Few things feel better than the summer sun after a long winter and rainy spring, but too much of this good thing can be dangerous. NextCare can help you understand the signs and symptoms of heat exhaustion and dehydration, how to treat it, and most importantly, how to prevent it, so you can enjoy every minute of your summer safely.
Heat Exhaustion & Dehydration
Heat exhaustion and dehydration often go hand in hand. Dehydration, which is a depletion or imbalance of fluids or electrolytes in the body, when coupled with extended exposure to sun or heat, can cause heat exhaustion.
Preventing Heat Exhaustion and Dehydration
If you know you will be exposed to high temperatures for an extended period of time, take these steps to prevent heat exhaustion and dehydration.
- Drink plenty of water. The general daily water intake recommendation is eight 8-ounce glasses of water a day for women, and 12 8-ounce glasses a day for men. This guideline varies depending on the fluids a person is getting from food and other beverages, as well as their level of physical activity (credit noah). As a rule, though, if you’re spending an extended period of time in high temperatures, you should consider eight glasses of water a day the minimum guideline.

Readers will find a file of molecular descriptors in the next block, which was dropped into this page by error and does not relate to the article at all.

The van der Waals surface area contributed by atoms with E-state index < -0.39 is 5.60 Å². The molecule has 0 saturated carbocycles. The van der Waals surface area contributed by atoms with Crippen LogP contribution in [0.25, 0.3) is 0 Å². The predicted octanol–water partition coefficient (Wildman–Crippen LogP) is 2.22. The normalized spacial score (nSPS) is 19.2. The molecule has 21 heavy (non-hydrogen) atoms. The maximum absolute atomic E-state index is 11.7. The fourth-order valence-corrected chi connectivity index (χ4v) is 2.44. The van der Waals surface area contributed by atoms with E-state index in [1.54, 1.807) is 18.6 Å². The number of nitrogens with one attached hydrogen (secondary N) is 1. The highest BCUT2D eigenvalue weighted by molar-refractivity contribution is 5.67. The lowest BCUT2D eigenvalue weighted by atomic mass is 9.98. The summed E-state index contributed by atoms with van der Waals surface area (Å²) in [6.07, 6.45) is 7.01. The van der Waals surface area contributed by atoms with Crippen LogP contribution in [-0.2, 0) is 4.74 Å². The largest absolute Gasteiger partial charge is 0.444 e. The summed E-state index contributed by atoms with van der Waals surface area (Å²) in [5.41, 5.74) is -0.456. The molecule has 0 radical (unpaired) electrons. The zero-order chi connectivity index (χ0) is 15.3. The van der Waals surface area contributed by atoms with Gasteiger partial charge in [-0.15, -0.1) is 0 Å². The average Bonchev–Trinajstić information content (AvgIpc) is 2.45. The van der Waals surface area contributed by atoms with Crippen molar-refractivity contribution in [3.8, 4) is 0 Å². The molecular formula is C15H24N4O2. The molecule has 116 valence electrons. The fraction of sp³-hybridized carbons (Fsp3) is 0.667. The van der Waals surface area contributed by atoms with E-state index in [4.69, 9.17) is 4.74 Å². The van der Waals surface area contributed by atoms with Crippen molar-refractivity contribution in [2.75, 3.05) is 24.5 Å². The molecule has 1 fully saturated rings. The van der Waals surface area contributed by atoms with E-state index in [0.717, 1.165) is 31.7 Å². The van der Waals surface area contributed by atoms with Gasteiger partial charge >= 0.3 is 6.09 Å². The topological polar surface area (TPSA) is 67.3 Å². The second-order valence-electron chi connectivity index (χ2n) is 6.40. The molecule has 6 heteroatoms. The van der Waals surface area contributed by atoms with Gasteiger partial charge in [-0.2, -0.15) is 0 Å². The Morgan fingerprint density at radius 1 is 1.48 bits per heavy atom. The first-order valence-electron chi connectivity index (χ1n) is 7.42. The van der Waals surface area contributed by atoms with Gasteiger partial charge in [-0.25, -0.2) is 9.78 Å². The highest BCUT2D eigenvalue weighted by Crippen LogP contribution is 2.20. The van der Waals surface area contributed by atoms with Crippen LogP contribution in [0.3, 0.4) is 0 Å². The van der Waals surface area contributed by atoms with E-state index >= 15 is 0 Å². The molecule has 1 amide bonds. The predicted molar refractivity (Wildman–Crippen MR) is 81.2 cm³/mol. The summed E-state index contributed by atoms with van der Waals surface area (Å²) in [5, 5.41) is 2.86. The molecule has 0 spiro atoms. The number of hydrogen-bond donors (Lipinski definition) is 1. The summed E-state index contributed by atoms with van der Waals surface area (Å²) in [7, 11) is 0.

- Wear loose-fitting, comfortable clothes.
- Cover up your skin from the sun as much as possible with clothing, hats, sun umbrellas, and always wear sunscreen. Sunburn or sunstroke can contribute to dehydration and heat exhaustion.
- Limit physical activity. When the heat index is high, be aware that excessive physical activity (and sweating) increases your risk of dehydration and heat exhaustion.
Signs of Heat Exhaustion” and Dehydration
- Excessive thirst
- Muscle cramping
- Pale skin
- Profuse sweating or inability to sweat
- Dry mouth and swollen tongue
- Decreased urine output
- Dark yellow or amber colored urine
- Fever higher than 103°F
- Difficulty breathing
- Chest or abdominal pains
- Rapid heartbeat or palpitations
Although mild heat exhaustion and dehydration can be treated without a trip to urgent care, the symptoms aren’t something to be taken lightly. Without proper intervention, severe heat exhaustion can progress to heatstroke, which can damage the brain and other vital organs, and even cause death. If your dehydration or heat exhaustion is severe, you may need a physician to administer IV fluids.
If you experience any of the severe heat exhaustion or dehydration symptoms listed above, or symptoms that persist greater than 30 minutes after self-treatment, visit your nearest ER.